On August 16, Governor Green announced that Airbnb.org, a nonprofit organization dedicated to facilitating stays for people in times of crisis, will work with nonprofit organizations like Maui Economic Opportunity to connect people with temporary housing. Many hotels, including hotel operator Hilton Worldwide Holdings, which has 23 properties throughout Hawaii, said it was waiving cancellation penalties for those traveling to, from, or through all of the islands until the end of the month.
Kainoa Horcajo, a cultural consultant and volunteer at Maui Rapid Response, a citizen disaster response team, notes that every community and individual has different opinions right now. “People lost jobs, family members. It’s hard to go back to work, but we don’t want this to turn into two crises.”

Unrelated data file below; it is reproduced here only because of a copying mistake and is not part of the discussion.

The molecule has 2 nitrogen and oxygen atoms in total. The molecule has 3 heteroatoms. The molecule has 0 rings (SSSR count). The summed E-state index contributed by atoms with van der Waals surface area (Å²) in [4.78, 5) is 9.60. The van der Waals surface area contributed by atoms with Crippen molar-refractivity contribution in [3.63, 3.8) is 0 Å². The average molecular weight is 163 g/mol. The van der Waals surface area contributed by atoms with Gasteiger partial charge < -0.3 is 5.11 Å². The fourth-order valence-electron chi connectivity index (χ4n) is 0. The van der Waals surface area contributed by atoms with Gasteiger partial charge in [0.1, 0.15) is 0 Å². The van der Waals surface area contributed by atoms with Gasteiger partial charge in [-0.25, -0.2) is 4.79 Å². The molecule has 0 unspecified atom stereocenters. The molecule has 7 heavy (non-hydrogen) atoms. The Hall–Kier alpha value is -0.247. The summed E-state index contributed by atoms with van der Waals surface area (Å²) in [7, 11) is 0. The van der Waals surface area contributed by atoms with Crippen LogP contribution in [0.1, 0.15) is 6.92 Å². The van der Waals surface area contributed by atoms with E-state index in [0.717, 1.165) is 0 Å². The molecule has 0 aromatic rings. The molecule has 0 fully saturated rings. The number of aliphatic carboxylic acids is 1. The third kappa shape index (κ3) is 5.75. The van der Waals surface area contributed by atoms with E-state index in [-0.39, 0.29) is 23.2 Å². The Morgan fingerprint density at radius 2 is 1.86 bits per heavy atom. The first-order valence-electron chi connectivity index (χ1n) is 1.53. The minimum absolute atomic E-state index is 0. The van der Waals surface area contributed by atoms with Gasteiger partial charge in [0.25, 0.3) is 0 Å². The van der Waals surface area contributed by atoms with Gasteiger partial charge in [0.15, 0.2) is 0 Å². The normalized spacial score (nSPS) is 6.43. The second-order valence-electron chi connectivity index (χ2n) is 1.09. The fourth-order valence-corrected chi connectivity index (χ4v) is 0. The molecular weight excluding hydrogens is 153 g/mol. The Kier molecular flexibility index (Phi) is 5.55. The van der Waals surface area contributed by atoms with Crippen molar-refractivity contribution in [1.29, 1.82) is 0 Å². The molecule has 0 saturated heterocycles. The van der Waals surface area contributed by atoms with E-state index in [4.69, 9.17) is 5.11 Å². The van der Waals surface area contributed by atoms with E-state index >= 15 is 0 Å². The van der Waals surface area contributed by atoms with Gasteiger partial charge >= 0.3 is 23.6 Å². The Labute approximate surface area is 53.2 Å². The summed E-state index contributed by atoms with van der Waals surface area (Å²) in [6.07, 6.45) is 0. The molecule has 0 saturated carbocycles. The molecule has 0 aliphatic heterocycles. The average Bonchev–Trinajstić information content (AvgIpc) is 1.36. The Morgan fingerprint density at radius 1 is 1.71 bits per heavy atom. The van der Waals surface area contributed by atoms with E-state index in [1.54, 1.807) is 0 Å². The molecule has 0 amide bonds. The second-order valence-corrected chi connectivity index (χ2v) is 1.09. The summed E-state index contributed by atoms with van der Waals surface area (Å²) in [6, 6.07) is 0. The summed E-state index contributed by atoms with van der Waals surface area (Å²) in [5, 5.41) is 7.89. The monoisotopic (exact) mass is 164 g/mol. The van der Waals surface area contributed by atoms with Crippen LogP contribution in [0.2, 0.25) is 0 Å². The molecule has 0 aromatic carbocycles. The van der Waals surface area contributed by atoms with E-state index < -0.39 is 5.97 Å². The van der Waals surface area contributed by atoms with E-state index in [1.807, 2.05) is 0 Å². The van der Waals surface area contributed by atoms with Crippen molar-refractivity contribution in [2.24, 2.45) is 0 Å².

He encourages visitors to come with compassion, understanding and a willingness to give back. “We’ve always asked visitors to be respectful,” he says. “That message hasn’t changed.” Maybe it’s time to rethink what a trip to Maui looks like, he says. “Instead of a beach vacation maybe it should be a volunteer opportunity; a chance to connect with locals in a meaningful way.”